Booming areas of the capital, such as Prenzlauer Berg, Kreuzberg and Mitte, have seen a dramatic rise in foreign buyers snapping up property. At property firm Accentro alone, one third of customers are now from overseas.
Almost all paid in cash said company head Jacopo Mingazzini. Some even bought without viewing a property, he added.
High-end property dealer Engel&Volkers also reported a rise in Greek and Italian clients, Tetzlaff-Immobilien said it had a lot of Spanish buyers and popular online house-finding site Immobilienscout24 also said it had found a notable increase in Greek business.
Foreign buyers were turning to Germany for several reasons, one of the main ones being that they wanted to put their money somewhere safe, away from the beleaguered economies of their home countries. The German capital's hip reputation was an added bonus.
“They are paying for safety and are often willing to accept high prices for it,” said Thomas Beyerle from property investment firm IVG. He added that Germany, alongside Switzerland, was “an international anchor.”
Rising rents were not even a deterrent for buyers, as increasing prices are being seen by investors as a sign that they would likely be able to sell off a property at a profit.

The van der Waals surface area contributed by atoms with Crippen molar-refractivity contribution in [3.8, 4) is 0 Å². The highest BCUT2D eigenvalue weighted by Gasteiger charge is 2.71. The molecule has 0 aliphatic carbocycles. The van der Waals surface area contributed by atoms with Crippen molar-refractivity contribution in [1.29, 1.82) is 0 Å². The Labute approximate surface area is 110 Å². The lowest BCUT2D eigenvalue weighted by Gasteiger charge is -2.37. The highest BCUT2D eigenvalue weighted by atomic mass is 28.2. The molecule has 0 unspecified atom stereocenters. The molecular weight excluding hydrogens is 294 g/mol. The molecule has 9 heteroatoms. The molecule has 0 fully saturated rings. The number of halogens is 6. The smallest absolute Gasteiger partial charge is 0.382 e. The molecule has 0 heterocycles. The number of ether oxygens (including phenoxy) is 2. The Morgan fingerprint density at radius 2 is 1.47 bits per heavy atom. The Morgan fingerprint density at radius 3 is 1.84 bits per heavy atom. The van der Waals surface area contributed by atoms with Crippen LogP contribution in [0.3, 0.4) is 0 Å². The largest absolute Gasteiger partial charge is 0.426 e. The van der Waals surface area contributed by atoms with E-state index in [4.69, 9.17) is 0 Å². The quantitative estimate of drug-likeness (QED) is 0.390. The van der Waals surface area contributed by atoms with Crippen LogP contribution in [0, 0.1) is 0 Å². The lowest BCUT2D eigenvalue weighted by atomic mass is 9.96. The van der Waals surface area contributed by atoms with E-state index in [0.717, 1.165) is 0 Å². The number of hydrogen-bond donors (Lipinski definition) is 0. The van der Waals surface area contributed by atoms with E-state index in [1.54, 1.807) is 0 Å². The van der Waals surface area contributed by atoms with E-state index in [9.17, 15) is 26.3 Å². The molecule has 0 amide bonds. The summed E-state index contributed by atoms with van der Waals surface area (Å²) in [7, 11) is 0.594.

Plus, flats costing between €1,400 and €1,500 per square metre were still up for grabs in Berlin, “something that in other large metropolises is unthinkable,” said Mingazzini. He added that the city was “very affordable compared to other places in Europe and even within Germany.”
“People buying in Berlin are buying with the foresight of the value going up,” said Einar Skjerven from the Skjerven Group. In Munich or Hamburg, this was unlikely, he added.
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And it was not just sought-after, sprawling loft apartments in trendier parts of the city that were in high demand from foreigners. Family homes in the former West Berlin were also popular.